Tuesday, April 28, 2009

The Food Network

I came across this article a couple weeks ago, and it made me think about the value of cooking shows. I watch the Food Network a lot. In fact, Bobby has complained that's all I watch. And it is, mostly.

I like cooking, but that didn't really start until I was in college. My mom taught me how to make a few things - scrambled eggs, pancakes, spaghetti, boxed mac-and-cheese and rice-a-roni. Were I out on my own, I could feed myself, no problem. But I actually learned about how to cook via the Food Network.

The shows may make everything look easy, and that may be false representation, but it also makes you a little more willing to try it out. And then there's the fact that they are often showing a technique that you can use when cooking similar foods - Rachael Ray tought me what a roux is, and I learned about tempering from Alton Brown. It's that kind of knowledge that allows me to better understand what's happening when I watch people cook now.

10 pounds

I've lost 10 pounds so far this year. Some of this I attribute to making my own lunches, and therefore eating smaller portions, since I'm at home, and cooking dinner most nights, but half of the weight loss has occurred in the last few weeks. Why?

I'm fairly convinced that this is because for about that long, I've been consciously altering the way I eat. Between looking at the food pyramid the government recommends for a person of my age and gender, and some recent ruminations prompted by this speech and personal thoughts and articles/blogs on healthy eating, I came up with some basic guidelines for myself:

1. Eat way, way more vegetables (like 3 times what I normally would)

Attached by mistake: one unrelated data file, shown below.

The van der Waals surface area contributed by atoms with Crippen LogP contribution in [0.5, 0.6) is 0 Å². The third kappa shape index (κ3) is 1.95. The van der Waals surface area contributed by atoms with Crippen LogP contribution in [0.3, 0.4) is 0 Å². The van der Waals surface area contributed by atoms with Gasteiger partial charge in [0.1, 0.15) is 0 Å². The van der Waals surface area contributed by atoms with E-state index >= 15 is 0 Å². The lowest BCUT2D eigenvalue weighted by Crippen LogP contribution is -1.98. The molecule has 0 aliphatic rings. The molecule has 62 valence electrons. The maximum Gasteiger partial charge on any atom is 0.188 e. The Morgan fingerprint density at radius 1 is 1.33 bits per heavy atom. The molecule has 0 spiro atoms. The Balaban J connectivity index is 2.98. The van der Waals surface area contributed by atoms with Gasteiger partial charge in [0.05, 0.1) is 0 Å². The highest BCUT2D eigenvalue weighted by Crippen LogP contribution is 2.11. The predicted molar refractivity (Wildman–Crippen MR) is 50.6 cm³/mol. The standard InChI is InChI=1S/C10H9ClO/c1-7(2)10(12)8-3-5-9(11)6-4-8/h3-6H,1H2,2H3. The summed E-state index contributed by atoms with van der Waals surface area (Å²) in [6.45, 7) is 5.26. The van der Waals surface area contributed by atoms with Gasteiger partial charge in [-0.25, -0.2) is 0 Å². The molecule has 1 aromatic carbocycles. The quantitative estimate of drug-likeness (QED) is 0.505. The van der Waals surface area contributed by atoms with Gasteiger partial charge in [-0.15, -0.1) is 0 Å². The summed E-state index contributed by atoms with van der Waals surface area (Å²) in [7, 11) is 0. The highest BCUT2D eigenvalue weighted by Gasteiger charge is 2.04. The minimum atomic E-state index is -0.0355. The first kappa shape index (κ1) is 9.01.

2. Only eat one serving of meat per day, if at all
3. Eat yogurt daily
4. Eat smaller portions for dinner, so not to be too full for dessert
5. Avoid most processed foods (so use honey, not Splenda, in tea, make a vinaigrette instead of using bottled dressing, and drink water, wine, or 100% fruit juice cut with sparkling water instead of sodas).

The toughest bit - cutting back on the meat. Not because I crave it, but because I'm surrounded by people that think they are supposed to be carnivores. Bobby thinks a meal isn't a meal if it doesn't involve a half pound of meat. He's often pressuring Emma to eat her meat (she'd like to live on bread and cheese). My aunt is has always been a big fan of "the bacon diet," eats mostly meat all the time, and takes carnitine supplements as well. She's convinced that her red meat-carnitine combo is the reason she has record low cholesterol. My dad has tried out her method, but hasn't had the same results.

But so far I've been pretty good with it. And I've found that when I focus on eating loads of veggies, I not only eat less meat, but less bread too. After limiting my meat intake, the results were nearly immediate. I still eat more than enough butter and cheese and fruit.

I think eating dessert has actually been a key factor. I eat a small dessert almost every night - usually Breyers Natural Vanilla Ice Cream with sliced strawberries, or sliced banana and Nutella (OMG, so good!). But by saving room for dessert, I'm giving myself an immediate (okay, nearly immediate - I do wait an hour or so) reward for denying myself that second helping of pasta or rice or steak, and in the time between dinner and dessert - my body has had enough time to truly register how full I am.

So we'll see if it keeps going down, or if I hold steady here...

Sunday, April 26, 2009

We Marched

I raised $160, and my team raised around $1,000. You can still donate - it's not too late!